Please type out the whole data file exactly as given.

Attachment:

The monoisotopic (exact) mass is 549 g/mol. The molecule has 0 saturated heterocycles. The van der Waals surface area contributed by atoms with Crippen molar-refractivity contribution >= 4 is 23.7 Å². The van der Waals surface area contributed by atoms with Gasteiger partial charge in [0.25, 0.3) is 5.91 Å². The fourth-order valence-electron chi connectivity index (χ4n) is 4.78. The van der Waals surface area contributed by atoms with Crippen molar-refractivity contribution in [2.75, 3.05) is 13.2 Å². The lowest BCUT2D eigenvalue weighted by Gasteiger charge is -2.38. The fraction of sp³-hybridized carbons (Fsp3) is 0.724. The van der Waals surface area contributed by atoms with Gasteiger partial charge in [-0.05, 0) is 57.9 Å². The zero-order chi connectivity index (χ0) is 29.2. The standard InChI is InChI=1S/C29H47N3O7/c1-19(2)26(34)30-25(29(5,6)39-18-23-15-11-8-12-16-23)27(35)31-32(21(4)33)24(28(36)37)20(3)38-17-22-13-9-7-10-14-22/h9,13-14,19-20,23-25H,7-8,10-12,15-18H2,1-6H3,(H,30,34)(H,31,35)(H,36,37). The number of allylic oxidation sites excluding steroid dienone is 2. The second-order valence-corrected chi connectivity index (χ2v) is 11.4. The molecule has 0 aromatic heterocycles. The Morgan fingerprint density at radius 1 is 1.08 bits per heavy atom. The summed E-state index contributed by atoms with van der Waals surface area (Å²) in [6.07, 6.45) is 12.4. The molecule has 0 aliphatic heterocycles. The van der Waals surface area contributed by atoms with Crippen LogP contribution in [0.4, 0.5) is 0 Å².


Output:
The monoisotopic (exact) mass is 549 g/mol. The molecule has 0 saturated heterocycles. The van der Waals surface area contributed by atoms with Crippen molar-refractivity contribution >= 4 is 23.7 Å². The van der Waals surface area contributed by atoms with Gasteiger partial charge in [0.25, 0.3) is 5.91 Å². The fourth-order valence-electron chi connectivity index (χ4n) is 4.78. The van der Waals surface area contributed by atoms with Crippen molar-refractivity contribution in [2.75, 3.05) is 13.2 Å². The lowest BCUT2D eigenvalue weighted by Gasteiger charge is -2.38. The fraction of sp³-hybridized carbons (Fsp3) is 0.724. The van der Waals surface area contributed by atoms with Gasteiger partial charge in [-0.05, 0) is 57.9 Å². The zero-order chi connectivity index (χ0) is 29.2. The standard InChI is InChI=1S/C29H47N3O7/c1-19(2)26(34)30-25(29(5,6)39-18-23-15-11-8-12-16-23)27(35)31-32(21(4)33)24(28(36)37)20(3)38-17-22-13-9-7-10-14-22/h9,13-14,19-20,23-25H,7-8,10-12,15-18H2,1-6H3,(H,30,34)(H,31,35)(H,36,37). The number of allylic oxidation sites excluding steroid dienone is 2. The second-order valence-corrected chi connectivity index (χ2v) is 11.4. The molecule has 0 aromatic heterocycles. The Morgan fingerprint density at radius 1 is 1.08 bits per heavy atom. The summed E-state index contributed by atoms with van der Waals surface area (Å²) in [6.07, 6.45) is 12.4. The molecule has 0 aliphatic heterocycles. The van der Waals surface area contributed by atoms with Crippen LogP contribution in [0.4, 0.5) is 0 Å².